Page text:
Compassion & Choices is working to transform how people die with dementia to ensure people are aware, empowered and supported in getting the care they want – or do not want – should dementia take hold.
Why Is Compassion & Choices Focused on Dying with Dementia?
Consider these facts:
- One in two older adults now die with or from dementia.1
- People may live as long as 10 years after diagnosis.2
- Sixty percent of Americans with dementia end up in a nursing home or other care facility3 and often receive burdensome medical interventions.4
Most people don’t realize that a failure to make care decisions in advance of a dementia diagnosis will likely prolong the length of time one has dementia, could prolong suffering and puts their families in the difficult decision of having to make heart wrenching care decisions.
Can Dementia Be Cured?
There is no cure for dementia.5 However, research has shown that there are ways to delay the onset or progression of dementia. By making adjustments to your daily routine, people can help improve and maintain a healthy brain. These changes include eating a healthy diet, remaining active and moving more, and socializing with friends and family. Check out US Against Alzheimer’s Brain Guide for more tips.
Why Are So Many More People Dying with and From Dementia?
A hundred years ago, people died from influenzia, pneumonia, strokes and diarrhea. Diseases that no longer make the top 10 leading causes of death.6 As we have discovered cures for these and many other diseases, life expectancy has increased, and more people are dying with and from dementia.
In short, through medicine, we can prolong the body, but not the mind. Furthermore, instead of treating dementia like the terminal illness that it is, medical advances are extending the length of a time a person lives with advanced dementia. Consider these facts from three different studies:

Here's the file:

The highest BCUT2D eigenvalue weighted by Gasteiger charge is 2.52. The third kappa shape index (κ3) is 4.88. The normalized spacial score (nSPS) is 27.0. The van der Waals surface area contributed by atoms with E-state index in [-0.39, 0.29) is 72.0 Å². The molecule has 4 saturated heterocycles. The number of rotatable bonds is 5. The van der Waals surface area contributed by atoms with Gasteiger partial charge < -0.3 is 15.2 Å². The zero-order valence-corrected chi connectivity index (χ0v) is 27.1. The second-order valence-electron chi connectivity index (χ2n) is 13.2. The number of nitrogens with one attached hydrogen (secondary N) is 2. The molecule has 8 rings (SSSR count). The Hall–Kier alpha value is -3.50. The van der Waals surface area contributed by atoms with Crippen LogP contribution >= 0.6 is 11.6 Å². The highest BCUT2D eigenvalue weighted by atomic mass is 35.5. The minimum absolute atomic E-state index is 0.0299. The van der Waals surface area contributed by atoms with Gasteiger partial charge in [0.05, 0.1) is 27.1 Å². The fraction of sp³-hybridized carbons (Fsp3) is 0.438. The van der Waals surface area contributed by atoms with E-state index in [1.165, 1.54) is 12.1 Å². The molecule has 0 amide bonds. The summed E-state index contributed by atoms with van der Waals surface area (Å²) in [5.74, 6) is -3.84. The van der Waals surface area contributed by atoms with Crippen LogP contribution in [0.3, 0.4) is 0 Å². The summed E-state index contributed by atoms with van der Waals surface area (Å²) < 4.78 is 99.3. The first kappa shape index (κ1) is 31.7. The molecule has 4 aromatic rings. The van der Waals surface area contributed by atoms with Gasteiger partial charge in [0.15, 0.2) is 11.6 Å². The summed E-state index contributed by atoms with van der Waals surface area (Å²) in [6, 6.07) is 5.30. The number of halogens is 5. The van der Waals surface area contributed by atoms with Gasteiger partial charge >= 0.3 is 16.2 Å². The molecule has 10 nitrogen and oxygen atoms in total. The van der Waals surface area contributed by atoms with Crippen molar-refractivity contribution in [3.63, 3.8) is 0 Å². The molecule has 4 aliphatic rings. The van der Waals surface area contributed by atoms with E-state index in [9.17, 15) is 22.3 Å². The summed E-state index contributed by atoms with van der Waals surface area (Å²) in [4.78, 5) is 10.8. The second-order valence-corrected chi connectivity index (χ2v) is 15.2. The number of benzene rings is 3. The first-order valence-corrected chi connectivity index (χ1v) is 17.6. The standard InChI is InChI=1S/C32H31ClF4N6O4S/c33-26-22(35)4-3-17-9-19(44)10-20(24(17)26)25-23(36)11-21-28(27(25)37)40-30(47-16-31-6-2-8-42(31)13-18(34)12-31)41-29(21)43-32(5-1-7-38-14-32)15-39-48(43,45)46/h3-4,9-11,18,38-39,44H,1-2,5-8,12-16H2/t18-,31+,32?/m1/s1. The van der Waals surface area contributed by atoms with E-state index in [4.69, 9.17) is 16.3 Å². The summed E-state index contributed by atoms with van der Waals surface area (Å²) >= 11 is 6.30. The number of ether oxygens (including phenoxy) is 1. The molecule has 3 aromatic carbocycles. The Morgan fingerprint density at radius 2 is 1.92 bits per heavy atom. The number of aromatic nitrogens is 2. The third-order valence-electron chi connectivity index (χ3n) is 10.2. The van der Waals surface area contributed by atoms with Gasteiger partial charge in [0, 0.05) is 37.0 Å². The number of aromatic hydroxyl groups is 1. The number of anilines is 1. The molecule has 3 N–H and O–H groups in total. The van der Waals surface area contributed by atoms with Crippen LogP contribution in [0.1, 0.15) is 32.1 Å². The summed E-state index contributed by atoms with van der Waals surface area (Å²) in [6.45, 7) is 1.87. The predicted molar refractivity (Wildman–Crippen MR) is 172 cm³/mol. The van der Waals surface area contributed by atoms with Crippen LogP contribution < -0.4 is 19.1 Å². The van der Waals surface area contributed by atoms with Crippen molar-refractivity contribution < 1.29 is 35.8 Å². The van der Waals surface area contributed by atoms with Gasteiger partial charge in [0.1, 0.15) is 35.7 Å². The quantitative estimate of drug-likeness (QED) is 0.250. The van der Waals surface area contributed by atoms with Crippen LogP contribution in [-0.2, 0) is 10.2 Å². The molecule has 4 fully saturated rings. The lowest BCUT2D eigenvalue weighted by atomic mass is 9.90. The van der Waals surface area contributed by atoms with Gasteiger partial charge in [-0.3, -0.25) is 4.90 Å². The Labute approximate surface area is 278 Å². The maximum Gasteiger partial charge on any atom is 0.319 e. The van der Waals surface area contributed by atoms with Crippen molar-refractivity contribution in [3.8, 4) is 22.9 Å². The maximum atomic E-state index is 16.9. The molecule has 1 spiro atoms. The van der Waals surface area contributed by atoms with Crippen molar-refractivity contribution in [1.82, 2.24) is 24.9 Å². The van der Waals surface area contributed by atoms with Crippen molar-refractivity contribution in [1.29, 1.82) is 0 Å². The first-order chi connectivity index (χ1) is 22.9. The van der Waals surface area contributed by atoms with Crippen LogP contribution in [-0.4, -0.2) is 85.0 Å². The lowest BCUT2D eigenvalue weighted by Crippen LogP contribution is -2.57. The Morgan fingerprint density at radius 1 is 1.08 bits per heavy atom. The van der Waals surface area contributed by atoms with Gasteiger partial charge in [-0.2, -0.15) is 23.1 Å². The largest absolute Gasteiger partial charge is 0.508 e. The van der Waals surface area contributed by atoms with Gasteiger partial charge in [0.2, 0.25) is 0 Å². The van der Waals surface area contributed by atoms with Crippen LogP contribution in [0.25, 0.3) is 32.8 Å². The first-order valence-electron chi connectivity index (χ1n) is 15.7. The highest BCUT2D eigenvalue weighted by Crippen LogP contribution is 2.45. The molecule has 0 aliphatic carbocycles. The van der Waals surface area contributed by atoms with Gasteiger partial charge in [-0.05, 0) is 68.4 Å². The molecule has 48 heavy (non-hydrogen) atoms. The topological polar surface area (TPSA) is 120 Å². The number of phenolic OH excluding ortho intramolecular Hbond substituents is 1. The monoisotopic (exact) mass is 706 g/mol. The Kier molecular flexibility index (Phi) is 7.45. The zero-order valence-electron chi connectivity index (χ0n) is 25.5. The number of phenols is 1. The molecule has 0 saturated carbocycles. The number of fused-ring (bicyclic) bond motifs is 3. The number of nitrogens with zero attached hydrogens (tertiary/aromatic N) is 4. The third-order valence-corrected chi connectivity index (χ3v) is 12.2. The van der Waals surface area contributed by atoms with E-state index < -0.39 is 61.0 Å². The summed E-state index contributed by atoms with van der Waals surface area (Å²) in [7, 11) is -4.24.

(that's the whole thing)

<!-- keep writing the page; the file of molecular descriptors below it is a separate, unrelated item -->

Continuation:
- In the last month of life, 57% of nursing home residents with advanced dementia had at least one emergency department visit. Of those, close to half were admitted to the hospital.7
- In their last 3 months of life, 41% of people with dementia underwent at least one burdensome intervention, such as hospitalization, emergency room visit or tube feeding.8
- 42% of dementia patients in nursing homes were on antibiotic therapy during the last two weeks of their lives.9
Such tests and treatments may place people with advanced dementia in situations that go against the best evidenced-based practices in dementia care, such as keeping a person in a familiar environment, establishing routines and ensuring circadian rhythms are maintained.10
What Does it Mean to Have Advanced Dementia?
During the advanced stages of dementia, most people endure irreversible loss of mental and bodily function in which they:
- Cannot recognize loved ones
- Cannot recognize surroundings
- Cannot speak or make oneself understood
- Experience personality changes
- Cannot respond to the environment, speak or control movement
However it’s important to remember that dementia is a progressive disorder. So people can live many meaningful and enjoyable years after the onset of dementia.
Do I have any Legal Options to Avoid Living With Dementia?
Absolutely. Every adult with the mental capacity has the right to document their desire to forgo medical treatments. In the early stages of dementia, patients can also choose to voluntarily stop eating and drinking. Check out Compassion & Choices' Dementia Values & Priorities Tool and other resources to learn more about how to do this.
Tools and Resources
- Don’t Worry, Be Ready: A Tour of Compassion & Choices Tools
- The Dementia Values & Priorities Tool, which allows people to create a set of clear-cut care instructions for their loved ones and outline their intentions through a personalized care plan — a Dementia Healthcare Directive.
- The Dementia Provision is a PDF version of the tool for those who are not computer savy; however, the tool will automatically generate a customized advance directive, so if possible, we’d recommend using the tool.
- The Dementia Decoder, which empowers people to specify what they want to accomplish from an upcoming clinical appointment and customize that experience using a list of helpful questions.
Information About Dementia
Webinars and Opeds
- A Fate Worse than Death, by Kim Callinan
- 1 in 2 older adults now die with a dementia diagnosis, by Kim Callinan
- Living and Dying With Dementia: Taking Charge of Your Personal Values (Hosted by the American Society on Aging)